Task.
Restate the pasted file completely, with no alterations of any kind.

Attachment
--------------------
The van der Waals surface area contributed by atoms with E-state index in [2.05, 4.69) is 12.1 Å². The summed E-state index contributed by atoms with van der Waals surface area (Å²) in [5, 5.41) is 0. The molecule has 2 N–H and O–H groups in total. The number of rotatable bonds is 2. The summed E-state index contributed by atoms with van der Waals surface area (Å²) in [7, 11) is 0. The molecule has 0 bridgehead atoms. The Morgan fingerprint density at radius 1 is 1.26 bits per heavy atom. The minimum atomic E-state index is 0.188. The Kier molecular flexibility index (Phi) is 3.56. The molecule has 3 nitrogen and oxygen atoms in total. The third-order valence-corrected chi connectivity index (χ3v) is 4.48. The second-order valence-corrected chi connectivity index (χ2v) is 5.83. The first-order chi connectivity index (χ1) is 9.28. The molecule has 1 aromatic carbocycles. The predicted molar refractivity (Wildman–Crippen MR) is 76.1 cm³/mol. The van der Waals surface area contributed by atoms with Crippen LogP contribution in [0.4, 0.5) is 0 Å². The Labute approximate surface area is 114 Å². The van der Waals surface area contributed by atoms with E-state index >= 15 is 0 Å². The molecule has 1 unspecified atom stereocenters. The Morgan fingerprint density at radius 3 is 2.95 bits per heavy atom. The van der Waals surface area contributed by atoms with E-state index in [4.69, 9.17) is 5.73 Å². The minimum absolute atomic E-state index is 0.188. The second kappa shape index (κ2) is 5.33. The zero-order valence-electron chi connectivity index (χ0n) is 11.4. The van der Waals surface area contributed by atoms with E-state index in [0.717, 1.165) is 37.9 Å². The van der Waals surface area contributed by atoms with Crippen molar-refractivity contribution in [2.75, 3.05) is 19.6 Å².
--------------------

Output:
The van der Waals surface area contributed by atoms with E-state index in [2.05, 4.69) is 12.1 Å². The summed E-state index contributed by atoms with van der Waals surface area (Å²) in [5, 5.41) is 0. The molecule has 2 N–H and O–H groups in total. The number of rotatable bonds is 2. The summed E-state index contributed by atoms with van der Waals surface area (Å²) in [7, 11) is 0. The molecule has 0 bridgehead atoms. The Morgan fingerprint density at radius 1 is 1.26 bits per heavy atom. The minimum atomic E-state index is 0.188. The Kier molecular flexibility index (Phi) is 3.56. The molecule has 3 nitrogen and oxygen atoms in total. The third-order valence-corrected chi connectivity index (χ3v) is 4.48. The second-order valence-corrected chi connectivity index (χ2v) is 5.83. The first-order chi connectivity index (χ1) is 9.28. The molecule has 1 aromatic carbocycles. The predicted molar refractivity (Wildman–Crippen MR) is 76.1 cm³/mol. The van der Waals surface area contributed by atoms with Crippen LogP contribution in [0.4, 0.5) is 0 Å². The Labute approximate surface area is 114 Å². The van der Waals surface area contributed by atoms with E-state index >= 15 is 0 Å². The molecule has 1 unspecified atom stereocenters. The Morgan fingerprint density at radius 3 is 2.95 bits per heavy atom. The van der Waals surface area contributed by atoms with E-state index in [4.69, 9.17) is 5.73 Å². The minimum absolute atomic E-state index is 0.188. The second kappa shape index (κ2) is 5.33. The zero-order valence-electron chi connectivity index (χ0n) is 11.4. The van der Waals surface area contributed by atoms with E-state index in [0.717, 1.165) is 37.9 Å². The van der Waals surface area contributed by atoms with Crippen molar-refractivity contribution in [2.75, 3.05) is 19.6 Å².